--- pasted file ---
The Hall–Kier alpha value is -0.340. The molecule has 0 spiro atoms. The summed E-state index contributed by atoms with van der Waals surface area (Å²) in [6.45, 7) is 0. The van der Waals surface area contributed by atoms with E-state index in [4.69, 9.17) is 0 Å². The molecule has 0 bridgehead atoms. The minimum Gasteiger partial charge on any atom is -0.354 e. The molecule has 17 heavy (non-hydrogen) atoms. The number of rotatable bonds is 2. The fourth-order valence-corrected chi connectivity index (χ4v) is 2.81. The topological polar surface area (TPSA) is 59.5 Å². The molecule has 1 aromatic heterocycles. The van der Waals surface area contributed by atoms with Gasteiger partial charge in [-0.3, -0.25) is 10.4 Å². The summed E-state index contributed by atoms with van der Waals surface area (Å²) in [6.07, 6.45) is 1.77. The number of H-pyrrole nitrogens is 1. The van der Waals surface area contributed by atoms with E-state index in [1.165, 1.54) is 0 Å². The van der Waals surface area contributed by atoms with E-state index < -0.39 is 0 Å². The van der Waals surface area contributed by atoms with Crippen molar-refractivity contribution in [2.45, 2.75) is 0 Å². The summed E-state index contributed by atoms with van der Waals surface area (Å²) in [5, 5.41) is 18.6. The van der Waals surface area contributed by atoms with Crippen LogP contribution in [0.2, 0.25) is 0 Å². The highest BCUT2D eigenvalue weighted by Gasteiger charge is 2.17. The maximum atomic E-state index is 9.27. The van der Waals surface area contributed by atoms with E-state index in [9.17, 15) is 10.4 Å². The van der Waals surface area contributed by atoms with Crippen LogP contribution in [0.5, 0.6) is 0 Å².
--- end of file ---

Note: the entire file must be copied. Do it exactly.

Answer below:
The Hall–Kier alpha value is -0.340. The molecule has 0 spiro atoms. The summed E-state index contributed by atoms with van der Waals surface area (Å²) in [6.45, 7) is 0. The van der Waals surface area contributed by atoms with E-state index in [4.69, 9.17) is 0 Å². The molecule has 0 bridgehead atoms. The minimum Gasteiger partial charge on any atom is -0.354 e. The molecule has 17 heavy (non-hydrogen) atoms. The number of rotatable bonds is 2. The fourth-order valence-corrected chi connectivity index (χ4v) is 2.81. The topological polar surface area (TPSA) is 59.5 Å². The molecule has 1 aromatic heterocycles. The van der Waals surface area contributed by atoms with Gasteiger partial charge in [-0.3, -0.25) is 10.4 Å². The summed E-state index contributed by atoms with van der Waals surface area (Å²) in [6.07, 6.45) is 1.77. The number of H-pyrrole nitrogens is 1. The van der Waals surface area contributed by atoms with E-state index in [1.165, 1.54) is 0 Å². The van der Waals surface area contributed by atoms with E-state index < -0.39 is 0 Å². The van der Waals surface area contributed by atoms with Crippen molar-refractivity contribution in [2.45, 2.75) is 0 Å². The summed E-state index contributed by atoms with van der Waals surface area (Å²) in [5, 5.41) is 18.6. The van der Waals surface area contributed by atoms with Crippen LogP contribution in [0.2, 0.25) is 0 Å². The highest BCUT2D eigenvalue weighted by Gasteiger charge is 2.17. The maximum atomic E-state index is 9.27. The van der Waals surface area contributed by atoms with E-state index in [9.17, 15) is 10.4 Å². The van der Waals surface area contributed by atoms with Crippen LogP contribution in [0.5, 0.6) is 0 Å².